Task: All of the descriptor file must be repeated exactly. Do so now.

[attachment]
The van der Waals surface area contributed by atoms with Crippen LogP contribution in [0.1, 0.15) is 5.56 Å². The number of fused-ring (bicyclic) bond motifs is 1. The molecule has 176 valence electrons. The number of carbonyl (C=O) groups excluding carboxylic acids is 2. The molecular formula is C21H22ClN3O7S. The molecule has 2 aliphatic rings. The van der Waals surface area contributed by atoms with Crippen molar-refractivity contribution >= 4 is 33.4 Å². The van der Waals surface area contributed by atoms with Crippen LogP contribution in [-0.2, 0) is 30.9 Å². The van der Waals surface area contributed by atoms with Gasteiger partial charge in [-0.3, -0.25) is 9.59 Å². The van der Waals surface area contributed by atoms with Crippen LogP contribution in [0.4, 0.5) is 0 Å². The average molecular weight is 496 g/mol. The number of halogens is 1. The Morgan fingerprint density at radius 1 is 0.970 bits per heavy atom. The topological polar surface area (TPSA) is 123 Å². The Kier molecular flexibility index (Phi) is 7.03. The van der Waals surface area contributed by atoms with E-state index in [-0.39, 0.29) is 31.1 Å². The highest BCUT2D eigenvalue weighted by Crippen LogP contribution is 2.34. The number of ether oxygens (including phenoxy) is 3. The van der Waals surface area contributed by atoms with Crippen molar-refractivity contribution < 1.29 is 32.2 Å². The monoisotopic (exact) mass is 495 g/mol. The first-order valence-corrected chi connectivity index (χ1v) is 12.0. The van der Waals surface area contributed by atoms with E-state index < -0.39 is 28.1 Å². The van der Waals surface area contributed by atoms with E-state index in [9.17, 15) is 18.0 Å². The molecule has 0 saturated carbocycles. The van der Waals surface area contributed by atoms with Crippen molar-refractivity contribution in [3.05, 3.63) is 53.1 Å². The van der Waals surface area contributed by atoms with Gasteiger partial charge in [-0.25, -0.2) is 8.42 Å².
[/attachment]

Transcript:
The van der Waals surface area contributed by atoms with Crippen LogP contribution in [0.1, 0.15) is 5.56 Å². The number of fused-ring (bicyclic) bond motifs is 1. The molecule has 176 valence electrons. The number of carbonyl (C=O) groups excluding carboxylic acids is 2. The molecular formula is C21H22ClN3O7S. The molecule has 2 aliphatic rings. The van der Waals surface area contributed by atoms with Crippen molar-refractivity contribution >= 4 is 33.4 Å². The van der Waals surface area contributed by atoms with Crippen LogP contribution in [-0.2, 0) is 30.9 Å². The van der Waals surface area contributed by atoms with Gasteiger partial charge in [-0.3, -0.25) is 9.59 Å². The van der Waals surface area contributed by atoms with Crippen LogP contribution in [0.4, 0.5) is 0 Å². The average molecular weight is 496 g/mol. The number of halogens is 1. The Morgan fingerprint density at radius 1 is 0.970 bits per heavy atom. The topological polar surface area (TPSA) is 123 Å². The Kier molecular flexibility index (Phi) is 7.03. The van der Waals surface area contributed by atoms with E-state index in [-0.39, 0.29) is 31.1 Å². The highest BCUT2D eigenvalue weighted by Crippen LogP contribution is 2.34. The number of ether oxygens (including phenoxy) is 3. The van der Waals surface area contributed by atoms with Crippen molar-refractivity contribution < 1.29 is 32.2 Å². The monoisotopic (exact) mass is 495 g/mol. The first-order valence-corrected chi connectivity index (χ1v) is 12.0. The van der Waals surface area contributed by atoms with E-state index < -0.39 is 28.1 Å². The van der Waals surface area contributed by atoms with E-state index in [9.17, 15) is 18.0 Å². The molecule has 0 saturated carbocycles. The van der Waals surface area contributed by atoms with Crippen molar-refractivity contribution in [3.05, 3.63) is 53.1 Å². The van der Waals surface area contributed by atoms with Gasteiger partial charge in [-0.25, -0.2) is 8.42 Å².